Aren’t there enough reasons not to smoke? Lung and throat cancer are the best known harmful effects, along with aging of the skin. But did you know that smoking actually increases our risk for blindness, too?
Age-related macular degeneration (AMD) can lead to blindness and is one of the leading causes of vision loss in North America. The risk of AMD increases with age, and the number of people affected by it is expected to double by the year 2020 due to the aging population. Many studies have shown that smoking can increase the risk of developing AMD by two to three times!
Other eye problems associated with smoking exist as well. Dryness, redness and irritation from smoke can alter the cornea’s clear surface, making it more vulnerable to infection and potentially leading to vision loss. A cataract (clouding of the lens of the eye) may also be accelerated from smoke exposure, which in some studies is thought to be responsible for as many as 1 in 5 cataracts. Pregnant women who smoke, in addition to inducing greater learning problems and lower birth weight, expose their unborn babies to a 25% greater risk of developing an “eye turn” or lazy eye.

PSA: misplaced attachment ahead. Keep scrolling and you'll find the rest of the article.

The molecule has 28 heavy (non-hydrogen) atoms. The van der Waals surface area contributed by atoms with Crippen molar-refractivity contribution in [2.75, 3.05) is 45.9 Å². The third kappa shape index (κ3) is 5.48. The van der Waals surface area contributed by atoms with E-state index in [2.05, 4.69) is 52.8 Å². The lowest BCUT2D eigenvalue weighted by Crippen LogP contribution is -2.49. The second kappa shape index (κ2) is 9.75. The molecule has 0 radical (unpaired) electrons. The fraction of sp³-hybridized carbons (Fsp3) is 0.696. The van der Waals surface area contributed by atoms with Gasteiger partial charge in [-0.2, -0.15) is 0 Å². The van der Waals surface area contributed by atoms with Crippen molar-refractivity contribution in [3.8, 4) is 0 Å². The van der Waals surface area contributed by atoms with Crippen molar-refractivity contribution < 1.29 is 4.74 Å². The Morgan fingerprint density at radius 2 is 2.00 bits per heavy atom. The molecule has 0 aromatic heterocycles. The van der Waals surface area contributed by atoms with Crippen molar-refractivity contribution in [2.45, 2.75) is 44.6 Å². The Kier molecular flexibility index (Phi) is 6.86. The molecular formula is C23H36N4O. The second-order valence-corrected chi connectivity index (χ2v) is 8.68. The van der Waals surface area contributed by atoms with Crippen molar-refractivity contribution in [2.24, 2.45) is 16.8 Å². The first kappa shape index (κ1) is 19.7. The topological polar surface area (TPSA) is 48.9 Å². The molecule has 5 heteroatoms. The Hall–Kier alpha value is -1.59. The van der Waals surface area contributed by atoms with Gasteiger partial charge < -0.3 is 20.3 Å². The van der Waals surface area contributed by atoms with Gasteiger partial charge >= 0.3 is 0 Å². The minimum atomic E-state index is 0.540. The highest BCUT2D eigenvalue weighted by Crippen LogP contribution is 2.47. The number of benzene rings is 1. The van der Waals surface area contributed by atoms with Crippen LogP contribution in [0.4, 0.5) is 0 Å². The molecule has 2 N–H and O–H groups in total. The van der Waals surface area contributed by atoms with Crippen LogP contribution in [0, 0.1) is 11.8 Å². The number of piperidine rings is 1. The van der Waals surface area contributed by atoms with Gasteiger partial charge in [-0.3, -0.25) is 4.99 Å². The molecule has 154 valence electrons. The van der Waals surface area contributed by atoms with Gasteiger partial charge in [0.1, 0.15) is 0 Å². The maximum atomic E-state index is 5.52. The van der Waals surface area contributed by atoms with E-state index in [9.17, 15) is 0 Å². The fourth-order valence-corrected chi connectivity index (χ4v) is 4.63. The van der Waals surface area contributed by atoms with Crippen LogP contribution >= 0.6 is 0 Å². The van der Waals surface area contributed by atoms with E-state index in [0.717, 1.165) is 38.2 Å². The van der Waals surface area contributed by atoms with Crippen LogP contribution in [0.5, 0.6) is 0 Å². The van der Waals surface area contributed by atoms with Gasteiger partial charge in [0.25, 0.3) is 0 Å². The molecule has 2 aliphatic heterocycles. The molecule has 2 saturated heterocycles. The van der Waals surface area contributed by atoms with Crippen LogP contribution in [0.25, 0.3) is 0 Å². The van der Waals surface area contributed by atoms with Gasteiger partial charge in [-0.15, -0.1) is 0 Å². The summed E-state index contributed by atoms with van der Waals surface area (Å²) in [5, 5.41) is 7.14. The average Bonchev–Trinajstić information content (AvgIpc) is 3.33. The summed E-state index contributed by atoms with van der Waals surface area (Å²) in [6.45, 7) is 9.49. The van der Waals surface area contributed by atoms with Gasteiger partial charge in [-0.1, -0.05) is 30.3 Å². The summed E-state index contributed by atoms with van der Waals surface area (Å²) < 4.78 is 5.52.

Non smokers who are exposed to second hand smoke on a regular basis face similar risks as smokers when it comes to these harmful effects.
It’s never too late to quit – the research shows that quitting now greatly reduces the chances of vision loss as well as cancer. Let’s talk to our friends and family about the risks to eye health and vision from smoking. This information might just encourage the smokers among us to quit, and discourage would-be smokers (especially our teens and young adults) from starting.
– Dr. Wilk